i'm following the "Computational Investing 1" course at Coursera.org, I was affascinated by the Beta arbitrage of CAPM

Video: https://class.coursera.org/compinvesting1-002/lecture/view?lecture_id=119

It shows, that if I found Betas and weights, I could make profit in Bearish and bullish markets. Strategy: SHORT for the Higher Beta, and LONG for Lower beta.

Is that really works? What are the bad scenarios? What he didn't say?

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Do you know some code in R or Python, that calculate Betas? Someone has already applied this theory?


2 Answers 2


This is in essence the idea behind Andrea Frazzini's paper 'Betting Against Beta'. There are various ETFs that aim to exploit the premium.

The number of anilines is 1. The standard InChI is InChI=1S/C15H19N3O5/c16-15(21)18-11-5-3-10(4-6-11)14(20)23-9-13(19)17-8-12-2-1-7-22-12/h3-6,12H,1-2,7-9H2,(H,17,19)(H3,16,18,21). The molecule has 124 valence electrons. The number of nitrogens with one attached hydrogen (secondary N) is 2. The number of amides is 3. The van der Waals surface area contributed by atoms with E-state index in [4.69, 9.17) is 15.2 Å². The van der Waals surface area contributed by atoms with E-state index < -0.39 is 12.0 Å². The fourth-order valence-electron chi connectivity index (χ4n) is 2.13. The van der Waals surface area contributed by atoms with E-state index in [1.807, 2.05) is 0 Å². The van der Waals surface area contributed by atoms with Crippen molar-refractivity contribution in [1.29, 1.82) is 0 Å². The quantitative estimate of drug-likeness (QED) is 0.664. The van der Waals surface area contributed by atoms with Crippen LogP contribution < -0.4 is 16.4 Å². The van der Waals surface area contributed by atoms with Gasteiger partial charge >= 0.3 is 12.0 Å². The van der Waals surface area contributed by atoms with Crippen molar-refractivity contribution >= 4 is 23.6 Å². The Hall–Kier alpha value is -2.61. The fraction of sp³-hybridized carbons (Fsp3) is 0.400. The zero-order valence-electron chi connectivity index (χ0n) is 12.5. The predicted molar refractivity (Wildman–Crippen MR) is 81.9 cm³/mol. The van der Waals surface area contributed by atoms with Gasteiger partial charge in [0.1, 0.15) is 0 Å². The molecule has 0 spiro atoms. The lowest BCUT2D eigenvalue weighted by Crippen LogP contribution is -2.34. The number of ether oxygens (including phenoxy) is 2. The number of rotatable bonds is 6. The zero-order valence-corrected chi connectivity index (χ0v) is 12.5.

In R, you can do just do a linear regression using the lm(Y~X) which includes an intercept or using lm(Y~X+0) which regresses without an intercept. Assuming you've saved the model in variable lm.r, then to get the coefficients, you simply coef(lm.r).

In package PerformanceAnalytics, there are built in functions whereby you can just plug in the parameters, independent and dependent and risk free rate to give out the coefficients.

For python, you should take a look in the pandas package for regression analysis. Last time I checked its inside the package but was being moved to stats-model package for reasons beyond me.

Hope that helps


you can simply use excel using "single index model"

  • 1
    $\begingroup$ That's a solution for Excel and if I Google it it seems you have to do a fair bit of work, down-voted. $\endgroup$
    – Bob Jansen
    Commented May 13, 2014 at 16:44

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